The next chapter on education reform
EXCELLENCE in education is a proud tradition in Massachusetts. Thanks to innovative ideas, creative problem-solving, and our ability to focus on the needs of future generations regardless of today’s circumstances, we have earned a national and international reputation as a home to quality education. But we must not take our progress for granted. With today’s legislative hearing on proposals to replicate successful charter schools and turn around underperforming schools, we take one step closer to keeping Massachusetts fertile ground for the great minds that shape the course of human history.
Our foundation is strong. Academically, Massachusetts students rank first on the National Assessment of Educational Progress, and in the top six worldwide in science and mathematics on the recent Trends in Mathematics and Science Survey. Tenth-graders made across-the-board improvements on the MCAS last academic year, and 84 percent of students have already met the state’s minimum testing requirements needed to earn a high school diploma on their first try. The most diverse group of Massachusetts’s graduating seniors has taken a significant step in pursuing a college education by taking the SAT. Of the Commonwealth’s 2009 college-bound seniors who took the SAT, 23.3 percent were minority students, an increase of 7 percentage points from 2004.
Administratively, even in the midst of this unprecedented economic crisis, we have maintained our commitment to Chapter 70 funding for local school districts. We continue to improve on the access to and quality of Universal Pre-Kindergarten programs. And we have secured college financial aid for more students and families so they can drive our innovation economy forward. Clearly, we have a lot to be proud of.
Nevertheless, we have an opportunity to finally and permanently face up to the stark reality that we continue to leave too many children behind. Those same National Assessment of Educational Progress scores that give us national bragging rights show achievement gaps between white and both African-American and Latino students, and between lower - and higher-income students in reading and mathematics. We should build on our tradition of innovation, reform, and progress and seize this chance to act.
The bills we filed in July and being considered by the Legislature today will usher in the next chapter of education reform in our Commonwealth by helping the lowest-performing districts catch up to their peers and ensuring healthy districts have the modern tools and ideas at their disposal to continue to improve.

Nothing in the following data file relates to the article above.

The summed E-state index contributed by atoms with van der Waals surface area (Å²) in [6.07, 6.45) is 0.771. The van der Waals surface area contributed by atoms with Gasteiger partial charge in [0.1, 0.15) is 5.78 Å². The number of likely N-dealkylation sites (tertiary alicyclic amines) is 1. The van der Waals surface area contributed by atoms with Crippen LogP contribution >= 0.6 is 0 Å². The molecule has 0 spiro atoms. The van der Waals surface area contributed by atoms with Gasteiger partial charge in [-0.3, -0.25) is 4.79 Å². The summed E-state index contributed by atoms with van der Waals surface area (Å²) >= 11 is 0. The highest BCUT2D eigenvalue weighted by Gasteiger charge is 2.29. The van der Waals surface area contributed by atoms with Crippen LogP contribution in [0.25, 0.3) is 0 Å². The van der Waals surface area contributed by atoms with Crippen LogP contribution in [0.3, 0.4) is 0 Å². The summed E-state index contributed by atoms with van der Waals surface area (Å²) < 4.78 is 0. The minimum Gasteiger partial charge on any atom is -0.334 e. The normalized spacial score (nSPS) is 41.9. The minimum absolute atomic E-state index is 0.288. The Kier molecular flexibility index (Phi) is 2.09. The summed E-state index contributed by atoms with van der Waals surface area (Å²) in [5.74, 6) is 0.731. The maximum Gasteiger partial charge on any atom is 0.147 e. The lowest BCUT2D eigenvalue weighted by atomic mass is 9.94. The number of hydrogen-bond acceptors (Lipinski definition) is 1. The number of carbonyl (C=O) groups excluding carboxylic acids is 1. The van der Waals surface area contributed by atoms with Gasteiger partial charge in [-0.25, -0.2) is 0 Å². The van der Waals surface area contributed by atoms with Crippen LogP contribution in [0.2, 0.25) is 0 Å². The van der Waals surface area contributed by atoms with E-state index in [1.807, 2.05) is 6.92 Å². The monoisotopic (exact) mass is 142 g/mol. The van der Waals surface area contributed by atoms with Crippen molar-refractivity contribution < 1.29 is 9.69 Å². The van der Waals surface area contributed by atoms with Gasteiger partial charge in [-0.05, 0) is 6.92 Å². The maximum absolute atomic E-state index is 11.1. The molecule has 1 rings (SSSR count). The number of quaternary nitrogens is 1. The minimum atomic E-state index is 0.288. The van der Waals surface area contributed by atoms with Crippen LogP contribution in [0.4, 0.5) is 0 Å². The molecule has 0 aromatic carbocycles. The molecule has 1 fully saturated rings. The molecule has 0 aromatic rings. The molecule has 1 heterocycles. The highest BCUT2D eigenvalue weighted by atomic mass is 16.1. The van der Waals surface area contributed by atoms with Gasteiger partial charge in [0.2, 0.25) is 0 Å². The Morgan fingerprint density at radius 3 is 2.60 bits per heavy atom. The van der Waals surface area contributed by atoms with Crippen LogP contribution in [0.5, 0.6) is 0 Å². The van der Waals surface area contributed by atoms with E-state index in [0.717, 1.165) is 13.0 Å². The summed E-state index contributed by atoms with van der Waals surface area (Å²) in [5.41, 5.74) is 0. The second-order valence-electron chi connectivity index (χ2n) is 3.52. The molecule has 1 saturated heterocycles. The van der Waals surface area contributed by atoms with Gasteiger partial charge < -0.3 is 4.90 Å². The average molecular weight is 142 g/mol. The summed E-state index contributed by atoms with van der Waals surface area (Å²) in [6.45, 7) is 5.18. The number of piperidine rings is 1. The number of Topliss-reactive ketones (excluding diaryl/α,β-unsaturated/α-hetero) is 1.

First, in our lowest-performing districts, we propose to double the spending cap on charter schools. Only charter school operators with successful track records will be allowed to open or expand charter schools in these districts, and they must make meaningful efforts to attract, enroll, and retain low-income students, students scoring sub-proficient on the MCAS, English Language Learners, special-education students, students who have dropped out or are at risk of dropping out, and other students who are on the short end of our achievement gaps.
Second, our Readiness Schools bill offers new tools, rules, and support to help low-performing schools turn around quickly and effectively. Readiness Schools will promote innovative in-district schools for all Massachusetts students and families so that every school has the same chance at excellence. They will be a model for greater autonomy and flexibility in curriculum, budget, school schedule and calendar, staffing, and district policies. Sixteen school districts have already queued up to develop 22 Readiness Schools, proof that there is a significant appetite for increased autonomy and innovation in cities and towns around the state.
During these economic times, we need these bills to compete strongly for Race to the Top funding, the $4 billion federal education reform program that will help us maintain our commitment to today’s students. These responsible, forward-looking bills lay the foundation for future prosperity for our students, our economic health, and our communities all across the Commonwealth. There is already and will continue to be a healthy discussion of these proposals with teachers, business leaders, superintendents, school committees, parents, and others.
But let’s be clear: We are talking about what is best for our children. Morally and pragmatically, emotionally and logically, we know that it is a sin to cheat an innocent child of an opportunity simply because we were too timid to act. Now is the time to deliver and let the promise of tomorrow’s leaders flourish.
Deval L. Patrick is governor of Massachusetts.